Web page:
Food means very different things to different people. Foodies talk about palates. Athletes eat to maximize the efficiency of the fuel powering muscles. For patients with cancer, it is often simply about trying to find adequate caloric intake. For parents, nutrition is about the long-term health and habits of their children. For those with eating disorders, nutrition battles self-perception. But for all of us, what we put in our bodies is fundamental to our overall health.
Nutrition Month is meant to acknowledge the benefits of healthy eating and encourage us to consider our nutrition as part of an overall healthy lifestyle. As a cardiac surgeon, I’m expected to tout the benefits of a heart-healthy diet (think Mediterranean, low salt, red wine). But the truth is that nutrition science is in its very early days. The obesity pandemic clearly indicates that, as a society, we haven’t figured it out. Individuals have very different nutritional needs and responses to nutritional regimes. Genetics and epigenetics, biomes, in-utero experiences may all matter as much, if not more than the choices we make daily. Every March, the Dieticians of Canada select a theme for Nutrition Month. This year’s theme “Good for You” emphasizes that interindividual variability, but again, with a scarcity of evidence, there’s as much we don’t know as we do.
Here’s what I do know.
While we may pride ourselves for choosing whole wheat bread over white bread, debate keto- vs vegan diets, and recommend our patients eat a wide variety of fresh fruits and vegetables, we do so from a place of privilege.
In 2017-18, 1 in 8 Canadian households was food insecure. That’s 4.4 million people, 1 million more than the number reported the decade prior. That represents a 29.4% increase in the number of households with inadequate or insecure access to food due to financial constraints.
The issue is notably more critical in Nunavut where 57.0% of households are food-insecure, with nearly half being severely so; but here in Ontario, a striking 13% of households were food insecure. That’s nearly 2 million people, more than a tenth of our population, patients, and neighbours worrying and making do. Here, in Ontario, 3.2% of households experience extreme food security, meaning they miss meals, reduce food intake, and at the most extreme go day(s) without food.
That population includes children. Pre-COVID, 1 in 6 Ontario children lived in households where there is worry about running out of food, compromise in selection, quality or quantity, or even, missed meals due to lack of money. That statistic doubled to 1 out of 3 households led by female lone parents, a fact which reflects ongoing issues around gender equity and parity.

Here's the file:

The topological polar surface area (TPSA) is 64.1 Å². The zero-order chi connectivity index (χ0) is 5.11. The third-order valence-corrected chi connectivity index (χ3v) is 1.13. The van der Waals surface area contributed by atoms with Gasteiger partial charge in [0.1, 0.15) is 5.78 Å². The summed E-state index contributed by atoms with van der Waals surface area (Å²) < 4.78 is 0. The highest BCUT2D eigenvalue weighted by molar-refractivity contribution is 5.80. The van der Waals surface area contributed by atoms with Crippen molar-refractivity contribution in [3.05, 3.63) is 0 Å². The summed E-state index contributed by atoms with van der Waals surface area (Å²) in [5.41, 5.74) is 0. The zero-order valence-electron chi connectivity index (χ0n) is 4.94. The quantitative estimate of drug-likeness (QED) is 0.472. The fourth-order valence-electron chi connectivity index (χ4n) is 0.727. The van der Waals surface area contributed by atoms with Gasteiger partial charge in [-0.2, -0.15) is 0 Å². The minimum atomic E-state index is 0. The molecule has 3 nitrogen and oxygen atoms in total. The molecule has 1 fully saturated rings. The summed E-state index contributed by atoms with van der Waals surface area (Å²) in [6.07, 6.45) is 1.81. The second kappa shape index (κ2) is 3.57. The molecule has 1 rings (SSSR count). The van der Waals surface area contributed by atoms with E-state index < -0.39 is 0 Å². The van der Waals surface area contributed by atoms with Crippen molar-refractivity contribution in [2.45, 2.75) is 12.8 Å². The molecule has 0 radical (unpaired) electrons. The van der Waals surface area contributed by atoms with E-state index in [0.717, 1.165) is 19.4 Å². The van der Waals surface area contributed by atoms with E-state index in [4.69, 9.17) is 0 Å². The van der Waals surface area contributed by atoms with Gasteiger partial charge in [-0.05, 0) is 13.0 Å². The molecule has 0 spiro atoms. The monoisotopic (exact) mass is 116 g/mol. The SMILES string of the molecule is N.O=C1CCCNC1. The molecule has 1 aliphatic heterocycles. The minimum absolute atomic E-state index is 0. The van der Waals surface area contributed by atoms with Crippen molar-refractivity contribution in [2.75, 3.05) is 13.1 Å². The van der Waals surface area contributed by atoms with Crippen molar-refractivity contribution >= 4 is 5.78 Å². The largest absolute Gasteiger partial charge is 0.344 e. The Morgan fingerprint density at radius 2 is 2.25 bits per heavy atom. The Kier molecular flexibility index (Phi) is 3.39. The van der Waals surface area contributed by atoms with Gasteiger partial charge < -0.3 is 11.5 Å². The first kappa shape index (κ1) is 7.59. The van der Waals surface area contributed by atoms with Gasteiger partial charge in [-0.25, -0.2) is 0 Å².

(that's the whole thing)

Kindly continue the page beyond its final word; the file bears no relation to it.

Similar equity issues appear across racialized communities as well, another fact COVID-19 has made remarkably clear. The highest rates of food insecurity, nearly 30%, occur among households where the respondent identified as Indigenous or Black as compared with 11 % in self-identified white respondents. Again, that these are the same communities whose economic stability has been hardest hit by COVID-19, leaves us to wonder what that rate is today.
Furthermore, most food-insecure households were among low-wage and precarious workers—proof these jobs simply don’t pay enough to ensure food security. Again, COVID-19 has shown us that many of our essential workers are in the lowest paid brackets, with PSWs needing to work at multiple LTCs to support their families, and some living in shelters because they still cannot. Social assistance programs like welfare and disability programs also demonstrated higher prevalence of food insecurity; a sign rates are simply too low to provide for basic needs.
Doctors know that what we eat can have a profound impact on our physical health. A diet comprised of a variety of foods including plenty of fruits and vegetables, low in salt, sugar and saturated and industrially produced trans-fats, is routinely recommended. Those recommendations are unachievable when the choices are only what is at a food bank, when the last $5can buy one package of lettuce, or a loaf of bread and peanut butter. Food insecurity negatively impacts physical, mental, and social health, costs our healthcare system considerably, and contributes to inequitable health outcomes within our population.
COVID-19 has made so many aspects of our lives harder. For far too many people, that includes basic nutrition. This Nutrition Month, I encourage everyone to take a closer look at where they can make a difference. Can you donate to a foodbank? Support sites like Foodshare? Petition your MPP to be more proactive? Ultimately, this affects us all.
And if you have personal questions about your own nutrition, remember to ask your family doctor.